2018 Article IV Consultation-Press Release; Staff Report; and Statement by the Executive Director for Bhutan


2018 Article IV Consultation-Press Release; Staff Report; and Statement by the Executive Director for Bhutan

Fund Relations

(As of July 31, 2018)

Membership Status:

Joined: September 28, 1981; Article XIV.

General Resources Account

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SDR Department:

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Outstanding Purchases and Loans: None

Latest Financial Arrangements: None

Projected Payments to Fund 1/

(SDR million; based on existing use of resources and present holdings of SDRs):

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When a member has overdue financial obligations outstanding for more than three months, the amount of such arrears will be shown in this section.

Implementation of HIPC Initiative: Not Applicable

Implementation of Multilateral Debt Relief Initiative (MDRI): Not Applicable

Implementation of Post-Catastrophe Debt Relief (PCDR): Not Applicable

Exchange System

Since its introduction in 1974, the ngultrum has been pegged to the Indian rupee at par. Bhutan continues to avail itself of transitional arrangements under Article XIV, Section 2, pursuant to which it maintains exchange restrictions in connection with: (i) the availability of foreign exchange for travel, except for medical travel abroad by Bhutanese citizens, invisibles, and private transfers; (ii) foreign exchange balancing requirement on remittances of income in convertible currencies or other foreign currencies from FDI; and (iii) on the availability of FX for importers who have not provided evidence that goods for which payments have been made were actually imported.1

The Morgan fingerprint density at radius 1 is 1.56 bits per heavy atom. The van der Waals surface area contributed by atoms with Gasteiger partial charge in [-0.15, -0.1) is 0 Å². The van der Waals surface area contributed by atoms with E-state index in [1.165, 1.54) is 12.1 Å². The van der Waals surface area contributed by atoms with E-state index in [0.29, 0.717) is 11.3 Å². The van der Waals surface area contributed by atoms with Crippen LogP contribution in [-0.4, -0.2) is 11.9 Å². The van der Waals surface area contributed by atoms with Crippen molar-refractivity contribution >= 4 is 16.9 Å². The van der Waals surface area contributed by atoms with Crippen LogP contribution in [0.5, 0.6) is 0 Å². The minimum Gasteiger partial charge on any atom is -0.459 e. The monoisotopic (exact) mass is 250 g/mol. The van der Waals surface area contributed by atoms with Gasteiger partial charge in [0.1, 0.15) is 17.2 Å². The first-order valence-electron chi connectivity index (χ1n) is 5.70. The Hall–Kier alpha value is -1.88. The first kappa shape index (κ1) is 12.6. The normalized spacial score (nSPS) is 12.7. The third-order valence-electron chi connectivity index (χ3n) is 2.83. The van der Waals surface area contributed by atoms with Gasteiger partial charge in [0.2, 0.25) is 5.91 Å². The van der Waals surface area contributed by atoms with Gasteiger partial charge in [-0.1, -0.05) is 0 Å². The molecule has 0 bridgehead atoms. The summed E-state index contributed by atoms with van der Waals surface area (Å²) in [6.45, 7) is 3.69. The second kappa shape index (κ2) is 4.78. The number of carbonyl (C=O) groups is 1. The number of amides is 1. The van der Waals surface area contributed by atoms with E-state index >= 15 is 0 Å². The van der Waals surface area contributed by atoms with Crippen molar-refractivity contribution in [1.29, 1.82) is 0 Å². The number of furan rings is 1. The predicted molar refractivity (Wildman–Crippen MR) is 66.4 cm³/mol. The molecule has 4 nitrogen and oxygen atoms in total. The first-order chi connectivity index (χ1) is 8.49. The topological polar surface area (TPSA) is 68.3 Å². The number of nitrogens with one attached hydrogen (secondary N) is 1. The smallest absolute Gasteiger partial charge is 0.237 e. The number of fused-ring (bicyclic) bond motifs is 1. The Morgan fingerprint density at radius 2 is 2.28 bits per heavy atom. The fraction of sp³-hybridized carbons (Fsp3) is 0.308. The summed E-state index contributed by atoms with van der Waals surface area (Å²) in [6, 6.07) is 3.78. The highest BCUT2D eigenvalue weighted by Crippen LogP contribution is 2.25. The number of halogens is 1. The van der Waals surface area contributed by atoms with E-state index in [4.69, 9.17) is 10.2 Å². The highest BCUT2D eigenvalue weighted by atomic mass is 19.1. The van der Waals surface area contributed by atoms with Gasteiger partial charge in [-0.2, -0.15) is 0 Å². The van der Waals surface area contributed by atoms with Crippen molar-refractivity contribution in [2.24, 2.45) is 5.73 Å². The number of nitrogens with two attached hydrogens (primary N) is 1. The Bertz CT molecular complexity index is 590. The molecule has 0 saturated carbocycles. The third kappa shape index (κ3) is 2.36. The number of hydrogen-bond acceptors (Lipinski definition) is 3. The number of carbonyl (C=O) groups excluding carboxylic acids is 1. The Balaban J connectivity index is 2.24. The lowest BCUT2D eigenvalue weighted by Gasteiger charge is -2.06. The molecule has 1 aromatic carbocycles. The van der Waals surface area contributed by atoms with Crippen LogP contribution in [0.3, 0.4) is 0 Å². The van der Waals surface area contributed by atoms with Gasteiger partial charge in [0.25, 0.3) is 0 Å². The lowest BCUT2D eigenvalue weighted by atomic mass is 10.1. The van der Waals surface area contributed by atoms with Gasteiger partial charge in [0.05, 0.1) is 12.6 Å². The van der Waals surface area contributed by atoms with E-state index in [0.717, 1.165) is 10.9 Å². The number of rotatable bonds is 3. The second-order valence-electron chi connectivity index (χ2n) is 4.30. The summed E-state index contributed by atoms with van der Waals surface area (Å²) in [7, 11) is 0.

Bhutan also maintains exchange restrictions subject to Fund approval under Article VIII, Section 2(a) in connection with: (i) the foreign exchange balancing requirements for imports of capital goods (for projects involving FDI) and primary raw materials (for certain industrial projects); (ii) banning residents who do not comply with the requirement to repatriate export proceeds from accessing foreign exchange for unrelated imports; (iii) requiring foreign direct investment companies to pay for their establishment and operational expenses from their own convertible currency resources; (iv) requiring Bhutanese companies to pay the interest on and amortization of external loans from their own convertible currency resources; (v) restricting the availability of Indian rupees for making payments and transfers to India for certain current international transactions2 and banning the access to Indian rupees for unrelated current international transactions for those who contravene RMA ‘s 2012 guidelines on Indian rupee transactions.3